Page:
Research effects of father absence



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This child, the seventh of 9 children, was born in 1777 on a small farm in Virginia to a Baptist minister and his wife. When he was four years old, his father died. His childhood thereafter was impoverished. He and his siblings struggled with their mother to work their farm, and he was badly educated in a local one-room schoolhouse. One of his jobs as a boy was to ride his old horse on farm errands bringing wheat or corn to the mill. Because he did not have a saddle, he sat on a bag of wheat or corn instead and the locals derided him as the Slashes millboy.

When he was fifteen, his mother remarried, and her new husband moved the family to Richmond. The boy then got a job as a clerk in the courthouse, keeping records. Afterward, a job with a judge gave him the opportunity to read and study the law on his own. At age 21, he moved himself to Kentucky, where he began to establish himself as a lawyer. He married a young woman from one of the more prominent local families. Ultimately they had eleven children.

As a lawyer, he gained a considerable reputation for his skill at oratory. Among his many famous clients was Aaron Burr, whom he successfully defended when Burr was criminally prosecuted for planning an expedition into Spanish territory west of the Missippi.

He was elected to the Kentucky General Assembly, and while there, was in two duels himself, one of which was instigated when he had a brawl on the floor of the Assembly with another legislator.

After serving in Kentucky's legislature, he was elected to the U.S. House of Representatives. His reputation as a lawyer and orator so preceded him that he was elected Speaker of the House on his first day in Congress -- a feat not duplicated before or since. He was re-elected five times to the House and to the speakership. During his tenure he turned the position into one of political power second only to the president of the United States. He gained national prominence as the leader of a group in Congress called the "War Hawks" who pushed the country into the War of 1812. Subsequently, he was elected to the Senate.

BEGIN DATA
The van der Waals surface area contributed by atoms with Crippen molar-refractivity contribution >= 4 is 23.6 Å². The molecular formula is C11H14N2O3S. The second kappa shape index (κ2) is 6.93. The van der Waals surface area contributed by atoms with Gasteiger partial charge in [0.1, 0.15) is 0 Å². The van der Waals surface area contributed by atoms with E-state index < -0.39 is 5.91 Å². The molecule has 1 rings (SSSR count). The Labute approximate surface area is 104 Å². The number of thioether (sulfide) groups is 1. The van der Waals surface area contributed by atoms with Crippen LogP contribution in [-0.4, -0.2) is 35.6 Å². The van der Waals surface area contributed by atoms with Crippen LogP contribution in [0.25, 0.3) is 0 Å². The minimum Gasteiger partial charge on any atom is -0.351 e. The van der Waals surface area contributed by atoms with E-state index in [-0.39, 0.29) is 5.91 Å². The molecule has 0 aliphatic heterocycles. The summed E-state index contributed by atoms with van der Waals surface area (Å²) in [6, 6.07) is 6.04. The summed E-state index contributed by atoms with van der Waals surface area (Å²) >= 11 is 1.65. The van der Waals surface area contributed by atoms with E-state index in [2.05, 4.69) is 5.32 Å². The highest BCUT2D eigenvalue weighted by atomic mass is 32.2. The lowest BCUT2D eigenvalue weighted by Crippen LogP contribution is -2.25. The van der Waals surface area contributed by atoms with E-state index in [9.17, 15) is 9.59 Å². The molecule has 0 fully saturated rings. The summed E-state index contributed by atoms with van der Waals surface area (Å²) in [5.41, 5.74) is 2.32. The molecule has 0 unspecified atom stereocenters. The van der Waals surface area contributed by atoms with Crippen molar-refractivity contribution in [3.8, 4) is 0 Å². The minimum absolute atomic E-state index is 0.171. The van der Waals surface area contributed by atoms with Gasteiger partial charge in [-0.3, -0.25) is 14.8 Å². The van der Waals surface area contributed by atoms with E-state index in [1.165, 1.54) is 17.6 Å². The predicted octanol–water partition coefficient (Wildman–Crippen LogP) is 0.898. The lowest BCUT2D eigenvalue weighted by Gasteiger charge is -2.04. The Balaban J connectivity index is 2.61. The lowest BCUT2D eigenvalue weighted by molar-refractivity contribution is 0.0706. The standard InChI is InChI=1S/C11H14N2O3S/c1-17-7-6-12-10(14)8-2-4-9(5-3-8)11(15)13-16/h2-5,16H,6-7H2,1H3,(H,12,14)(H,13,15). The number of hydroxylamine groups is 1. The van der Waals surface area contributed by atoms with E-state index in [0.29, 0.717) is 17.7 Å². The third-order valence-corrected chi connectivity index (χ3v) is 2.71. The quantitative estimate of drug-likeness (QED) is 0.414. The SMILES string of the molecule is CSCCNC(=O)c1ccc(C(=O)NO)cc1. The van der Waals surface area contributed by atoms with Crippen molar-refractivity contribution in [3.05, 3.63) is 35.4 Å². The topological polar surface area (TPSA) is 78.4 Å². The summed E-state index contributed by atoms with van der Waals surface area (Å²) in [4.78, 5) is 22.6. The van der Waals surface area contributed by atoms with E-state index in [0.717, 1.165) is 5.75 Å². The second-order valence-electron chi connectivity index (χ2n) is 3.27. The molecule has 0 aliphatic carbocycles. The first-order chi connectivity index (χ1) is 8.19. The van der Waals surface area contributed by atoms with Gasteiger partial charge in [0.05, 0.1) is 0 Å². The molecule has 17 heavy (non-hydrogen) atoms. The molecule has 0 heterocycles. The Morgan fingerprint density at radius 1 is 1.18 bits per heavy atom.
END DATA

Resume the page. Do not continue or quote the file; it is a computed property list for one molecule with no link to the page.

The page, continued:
Although he and his family before him had been slave owners, he became known for his advocacy in favor of limiting slavery. He also achieved an extraordinary reputation as a politician for sticking to his conscience, and for getting disagreeing sides to compromise. He was the author of the Missouri Compromise restricting slavery to the southern states. He also became known for his protection of American industry against calls for unrestrained free-trade.

He ran for president several times, but although he received his party's nomination twice, he was never successful. Nevertheless, he was widely admired as a politician. Abraham Lincoln called him his "beau ideal of a statesman". He said of himself, when asked why he allowed himself to lose a bid for presidency by not just telling people what they wanted to hear, that "I would rather be right than president."

When he died in 1852, Lincoln arranged for a public tribute, calling him "freedom's champion, the champion of a civilized world."

A hundred years later, John F. Kennedy identified him as part of the "Great Triumvirate" or "Immortal Trio," along with Daniel Webster and John C. Calhoun. In 1957 a Senate committee chaired by Kennedy named him as one of the five greatest senators in U.S. history.

The poor farmboy whom reknowned American icons Abraham Lincoln and John F. Kennedy themselves looked up to as a role model was the "silver-tongued Kentuckian",

Henry Clay, a boy from a "fatherless home."

This fatherless child story was researched and co-written by Rory JSK.

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* The term "fatherless" is used in this series as it is in current research and policy rhetoric by the U.S. federal government, DHHS and the National Fatherhood Initiative, most U.S. states in connection with child custody law and policy, and various family values and fatherhood interest policy and lobbying groups.

"...Just add Dad, the magic ingredient. It's hard to know where wishful thinking becomes deliberate deception. But this argument, advanced by the fathers' rights movement, is like saying that, since Mercedes Benz owners make more money than people who drive Hyundais, you will become wealthy if you buy a Mercedes..." Mike Peterson



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